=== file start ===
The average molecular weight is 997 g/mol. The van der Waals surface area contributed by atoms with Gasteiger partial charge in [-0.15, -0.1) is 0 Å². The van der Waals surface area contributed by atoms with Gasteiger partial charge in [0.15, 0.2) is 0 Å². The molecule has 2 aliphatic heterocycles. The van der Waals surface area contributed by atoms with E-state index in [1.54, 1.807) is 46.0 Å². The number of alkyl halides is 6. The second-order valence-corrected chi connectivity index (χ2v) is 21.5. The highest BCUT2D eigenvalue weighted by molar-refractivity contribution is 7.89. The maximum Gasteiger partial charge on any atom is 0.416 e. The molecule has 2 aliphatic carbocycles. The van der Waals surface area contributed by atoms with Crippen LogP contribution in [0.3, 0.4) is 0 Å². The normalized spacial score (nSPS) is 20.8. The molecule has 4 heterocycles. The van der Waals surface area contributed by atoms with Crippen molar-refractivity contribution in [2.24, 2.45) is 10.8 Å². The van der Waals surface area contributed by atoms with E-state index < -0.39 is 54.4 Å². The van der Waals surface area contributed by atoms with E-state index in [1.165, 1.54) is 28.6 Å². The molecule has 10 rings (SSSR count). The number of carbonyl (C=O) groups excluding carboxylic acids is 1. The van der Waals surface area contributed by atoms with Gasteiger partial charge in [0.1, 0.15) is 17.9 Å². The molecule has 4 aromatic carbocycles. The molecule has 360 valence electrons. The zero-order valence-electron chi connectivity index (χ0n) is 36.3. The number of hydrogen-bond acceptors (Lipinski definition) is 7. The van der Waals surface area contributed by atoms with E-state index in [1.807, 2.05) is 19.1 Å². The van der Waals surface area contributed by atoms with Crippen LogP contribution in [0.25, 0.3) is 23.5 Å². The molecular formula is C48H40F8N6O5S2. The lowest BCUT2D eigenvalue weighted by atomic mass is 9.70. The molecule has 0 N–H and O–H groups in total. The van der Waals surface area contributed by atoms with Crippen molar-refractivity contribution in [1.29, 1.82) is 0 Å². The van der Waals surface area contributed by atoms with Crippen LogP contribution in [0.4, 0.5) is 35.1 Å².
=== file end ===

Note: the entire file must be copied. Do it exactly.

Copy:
The average molecular weight is 997 g/mol. The van der Waals surface area contributed by atoms with Gasteiger partial charge in [-0.15, -0.1) is 0 Å². The van der Waals surface area contributed by atoms with Gasteiger partial charge in [0.15, 0.2) is 0 Å². The molecule has 2 aliphatic heterocycles. The van der Waals surface area contributed by atoms with E-state index in [1.54, 1.807) is 46.0 Å². The number of alkyl halides is 6. The second-order valence-corrected chi connectivity index (χ2v) is 21.5. The highest BCUT2D eigenvalue weighted by molar-refractivity contribution is 7.89. The maximum Gasteiger partial charge on any atom is 0.416 e. The molecule has 2 aliphatic carbocycles. The van der Waals surface area contributed by atoms with Crippen LogP contribution in [0.3, 0.4) is 0 Å². The normalized spacial score (nSPS) is 20.8. The molecule has 4 heterocycles. The van der Waals surface area contributed by atoms with Crippen molar-refractivity contribution in [2.24, 2.45) is 10.8 Å². The van der Waals surface area contributed by atoms with E-state index < -0.39 is 54.4 Å². The van der Waals surface area contributed by atoms with E-state index in [1.165, 1.54) is 28.6 Å². The molecule has 10 rings (SSSR count). The number of carbonyl (C=O) groups excluding carboxylic acids is 1. The van der Waals surface area contributed by atoms with Gasteiger partial charge in [0.1, 0.15) is 17.9 Å². The molecule has 4 aromatic carbocycles. The molecule has 360 valence electrons. The zero-order valence-electron chi connectivity index (χ0n) is 36.3. The number of hydrogen-bond acceptors (Lipinski definition) is 7. The van der Waals surface area contributed by atoms with E-state index in [1.807, 2.05) is 19.1 Å². The van der Waals surface area contributed by atoms with Crippen LogP contribution in [0.25, 0.3) is 23.5 Å². The molecular formula is C48H40F8N6O5S2. The lowest BCUT2D eigenvalue weighted by atomic mass is 9.70. The molecule has 0 N–H and O–H groups in total. The van der Waals surface area contributed by atoms with Crippen molar-refractivity contribution in [1.29, 1.82) is 0 Å². The van der Waals surface area contributed by atoms with Crippen LogP contribution in [0.4, 0.5) is 35.1 Å².